Robert B. Parker did the same kind of thing, occasionally teaming up folks from his three series starring Spenser, Jesse Stone, and Sunny Randall.  In the novel Blue Screen, two of the three series protags even become romantically involved (no, it's not Spenser and Stone), and Parker regularly interchanged minor characters like Rita Fiore, Martin Quirk, and Vinnie Morris.  Again, whenever that happens, and readers discover unexpected but familiar faces, it's fun.  It's like running into old friends while on a faraway vacation.

A Grisham switchum

I'd also like to mention a recent novel by John Grisham, an author I would describe as extremely talented but not extremely innovative. Grisham seems to know what works for him and sticks to it. Except for the occasional lighthearted project (Skipping Christmas) or sports theme (BleachersPlaying for PizzaCalico Joe), the only time I've seen him stray very far afield was with A Painted House, which is a literary, Southern, coming-of-age novel told from the viewpoint of a seven-year-old boy.

But in his latest, The Racketeer, he does some things I haven't seen him do before, stylewise, like mixing present and past tense, and writing some chapters in first person and others in third person.  He even writes the first-person sections in the POV of an imprisoned African-American lawyer.  I can't say it'll be a great story--I only just started it--but it looks pretty good so far.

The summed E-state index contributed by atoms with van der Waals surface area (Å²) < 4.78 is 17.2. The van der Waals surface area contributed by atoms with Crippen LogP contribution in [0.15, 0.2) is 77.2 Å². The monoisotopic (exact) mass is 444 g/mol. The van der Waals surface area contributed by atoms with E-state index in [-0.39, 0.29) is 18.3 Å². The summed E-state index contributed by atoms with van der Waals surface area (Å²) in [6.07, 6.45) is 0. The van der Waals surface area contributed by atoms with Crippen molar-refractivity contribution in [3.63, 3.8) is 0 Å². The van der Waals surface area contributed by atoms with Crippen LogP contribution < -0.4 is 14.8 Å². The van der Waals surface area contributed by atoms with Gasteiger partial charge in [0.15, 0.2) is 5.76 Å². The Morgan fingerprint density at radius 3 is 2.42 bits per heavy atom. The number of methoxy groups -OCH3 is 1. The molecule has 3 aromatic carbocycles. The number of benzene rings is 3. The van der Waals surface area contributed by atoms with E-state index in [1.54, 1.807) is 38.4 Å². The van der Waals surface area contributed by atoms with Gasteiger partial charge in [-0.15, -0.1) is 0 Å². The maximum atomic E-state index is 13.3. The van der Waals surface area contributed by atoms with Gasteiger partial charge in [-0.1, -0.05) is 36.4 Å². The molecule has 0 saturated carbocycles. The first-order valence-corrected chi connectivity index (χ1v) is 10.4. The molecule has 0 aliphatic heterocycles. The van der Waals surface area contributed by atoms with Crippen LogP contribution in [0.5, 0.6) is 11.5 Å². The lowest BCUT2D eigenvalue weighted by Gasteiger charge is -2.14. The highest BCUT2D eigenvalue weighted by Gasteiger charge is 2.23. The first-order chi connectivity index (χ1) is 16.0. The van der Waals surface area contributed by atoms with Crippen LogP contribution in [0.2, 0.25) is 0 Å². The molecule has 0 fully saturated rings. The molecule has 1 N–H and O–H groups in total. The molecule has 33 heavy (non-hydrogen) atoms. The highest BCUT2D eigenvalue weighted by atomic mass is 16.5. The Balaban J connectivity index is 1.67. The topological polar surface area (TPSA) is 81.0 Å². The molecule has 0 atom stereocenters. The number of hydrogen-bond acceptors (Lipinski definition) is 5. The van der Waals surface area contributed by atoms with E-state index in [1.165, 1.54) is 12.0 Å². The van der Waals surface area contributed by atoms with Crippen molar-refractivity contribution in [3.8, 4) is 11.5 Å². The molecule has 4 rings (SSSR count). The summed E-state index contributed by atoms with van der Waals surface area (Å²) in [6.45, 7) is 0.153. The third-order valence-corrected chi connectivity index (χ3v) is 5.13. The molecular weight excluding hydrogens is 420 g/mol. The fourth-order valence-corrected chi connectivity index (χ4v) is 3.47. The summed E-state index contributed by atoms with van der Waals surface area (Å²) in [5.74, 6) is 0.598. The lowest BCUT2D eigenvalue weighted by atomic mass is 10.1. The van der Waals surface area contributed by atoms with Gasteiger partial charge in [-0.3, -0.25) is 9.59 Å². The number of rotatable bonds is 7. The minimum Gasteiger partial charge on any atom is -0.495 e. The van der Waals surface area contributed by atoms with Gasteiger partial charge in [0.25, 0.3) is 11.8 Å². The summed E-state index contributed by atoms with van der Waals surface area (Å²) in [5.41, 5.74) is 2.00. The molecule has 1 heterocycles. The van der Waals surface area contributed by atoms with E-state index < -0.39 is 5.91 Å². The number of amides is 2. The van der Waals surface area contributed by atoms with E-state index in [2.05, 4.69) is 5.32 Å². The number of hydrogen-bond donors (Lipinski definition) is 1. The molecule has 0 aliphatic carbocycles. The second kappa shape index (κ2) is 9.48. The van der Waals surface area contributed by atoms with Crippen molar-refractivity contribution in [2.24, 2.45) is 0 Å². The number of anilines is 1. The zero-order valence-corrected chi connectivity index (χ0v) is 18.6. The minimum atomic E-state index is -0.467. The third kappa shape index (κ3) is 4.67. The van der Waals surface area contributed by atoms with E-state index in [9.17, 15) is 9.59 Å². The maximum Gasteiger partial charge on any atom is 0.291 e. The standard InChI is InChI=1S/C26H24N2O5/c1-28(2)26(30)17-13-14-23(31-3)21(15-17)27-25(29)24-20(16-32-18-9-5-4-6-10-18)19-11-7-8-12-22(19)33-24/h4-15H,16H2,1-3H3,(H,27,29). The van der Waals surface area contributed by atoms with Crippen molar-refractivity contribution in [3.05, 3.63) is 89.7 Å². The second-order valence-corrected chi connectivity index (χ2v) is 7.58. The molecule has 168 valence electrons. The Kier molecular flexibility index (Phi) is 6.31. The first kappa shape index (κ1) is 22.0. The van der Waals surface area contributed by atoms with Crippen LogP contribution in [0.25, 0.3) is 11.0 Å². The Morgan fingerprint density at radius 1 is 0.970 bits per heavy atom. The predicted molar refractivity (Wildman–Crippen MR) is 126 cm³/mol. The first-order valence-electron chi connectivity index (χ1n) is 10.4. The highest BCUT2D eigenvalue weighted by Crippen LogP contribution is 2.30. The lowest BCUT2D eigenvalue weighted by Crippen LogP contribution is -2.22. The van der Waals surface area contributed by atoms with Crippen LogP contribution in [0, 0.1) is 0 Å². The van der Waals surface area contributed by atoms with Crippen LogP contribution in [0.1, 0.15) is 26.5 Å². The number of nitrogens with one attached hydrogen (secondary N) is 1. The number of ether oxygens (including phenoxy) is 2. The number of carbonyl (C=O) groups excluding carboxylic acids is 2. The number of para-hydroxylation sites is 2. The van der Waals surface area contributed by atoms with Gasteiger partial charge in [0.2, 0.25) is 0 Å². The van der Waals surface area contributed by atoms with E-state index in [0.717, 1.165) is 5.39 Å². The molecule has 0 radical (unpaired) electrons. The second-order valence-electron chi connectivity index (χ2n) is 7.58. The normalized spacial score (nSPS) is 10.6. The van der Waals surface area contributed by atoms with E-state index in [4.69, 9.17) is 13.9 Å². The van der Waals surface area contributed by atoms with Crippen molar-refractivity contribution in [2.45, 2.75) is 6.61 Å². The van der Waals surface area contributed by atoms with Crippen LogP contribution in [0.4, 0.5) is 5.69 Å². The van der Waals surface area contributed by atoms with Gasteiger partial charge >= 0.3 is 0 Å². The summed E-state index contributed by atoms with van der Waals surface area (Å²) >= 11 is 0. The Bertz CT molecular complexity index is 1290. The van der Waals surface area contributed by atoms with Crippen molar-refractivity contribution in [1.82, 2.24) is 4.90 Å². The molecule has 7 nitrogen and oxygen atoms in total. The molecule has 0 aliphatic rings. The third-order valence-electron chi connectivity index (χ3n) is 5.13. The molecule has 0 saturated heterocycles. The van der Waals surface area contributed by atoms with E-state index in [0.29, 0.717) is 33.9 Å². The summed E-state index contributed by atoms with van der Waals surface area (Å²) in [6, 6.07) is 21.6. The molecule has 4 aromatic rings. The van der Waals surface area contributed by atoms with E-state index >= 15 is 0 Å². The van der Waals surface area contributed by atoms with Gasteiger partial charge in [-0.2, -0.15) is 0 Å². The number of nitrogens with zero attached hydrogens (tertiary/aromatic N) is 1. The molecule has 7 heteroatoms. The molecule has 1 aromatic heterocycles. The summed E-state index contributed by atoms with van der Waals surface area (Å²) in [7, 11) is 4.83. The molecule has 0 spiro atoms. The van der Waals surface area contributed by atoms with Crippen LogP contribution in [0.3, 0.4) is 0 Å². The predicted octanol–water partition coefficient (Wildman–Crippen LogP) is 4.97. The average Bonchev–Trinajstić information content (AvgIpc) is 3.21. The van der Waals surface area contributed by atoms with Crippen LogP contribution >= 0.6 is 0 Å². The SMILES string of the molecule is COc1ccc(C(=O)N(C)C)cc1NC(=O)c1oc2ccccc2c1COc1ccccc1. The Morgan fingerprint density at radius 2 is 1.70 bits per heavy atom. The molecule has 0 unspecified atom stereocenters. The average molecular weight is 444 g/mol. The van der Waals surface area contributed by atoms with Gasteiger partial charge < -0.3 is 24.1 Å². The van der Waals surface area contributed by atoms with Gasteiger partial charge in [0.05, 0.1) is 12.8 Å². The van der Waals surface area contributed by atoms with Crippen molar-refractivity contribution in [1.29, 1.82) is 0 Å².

Hey, Mom, watch this . . .

The kinds of things I've described above are merely different literary approaches, not so-called experimental writing.  Experimental, to me, means something like stream-of-conscienceness, or putting all dialogue in italics, or using second-person plural POV, or omitting all quotation marks, or writing the whole story or novel without using the letter "n."  That kind of writing I don't usually enjoy; I think that's just being different for the sake of being different.  (On the other hand, Cormac McCarthy has been known to employ some pretty wild techniques, and he's an author I like a lot.)

How do you feel about "pushing the envelope" in terms of writing style or other literary devices? Have you done that, in past novels or stories?  Would you consider it, for future projects?  Do you enjoy reading fiction that uses new and different writing techniques and approaches?

Since I don't consider myself particularly innovative or adventurous, I was surprised to find myself enjoying most of these recently-read books I've mentioned.  Who knows, maybe I've learned from them.  Maybe one day I'll try something different myself.

And maybe not.

BREAKING NEWS: The winner of last week's drawing is C.S. Poulsen, who will choose either Death Will Get You Sober (hardcover), the first in Elizabeth Zelvin's mystery series, or her brand new e-novella, Death Will Save Your Life.  Congrats to C.S.!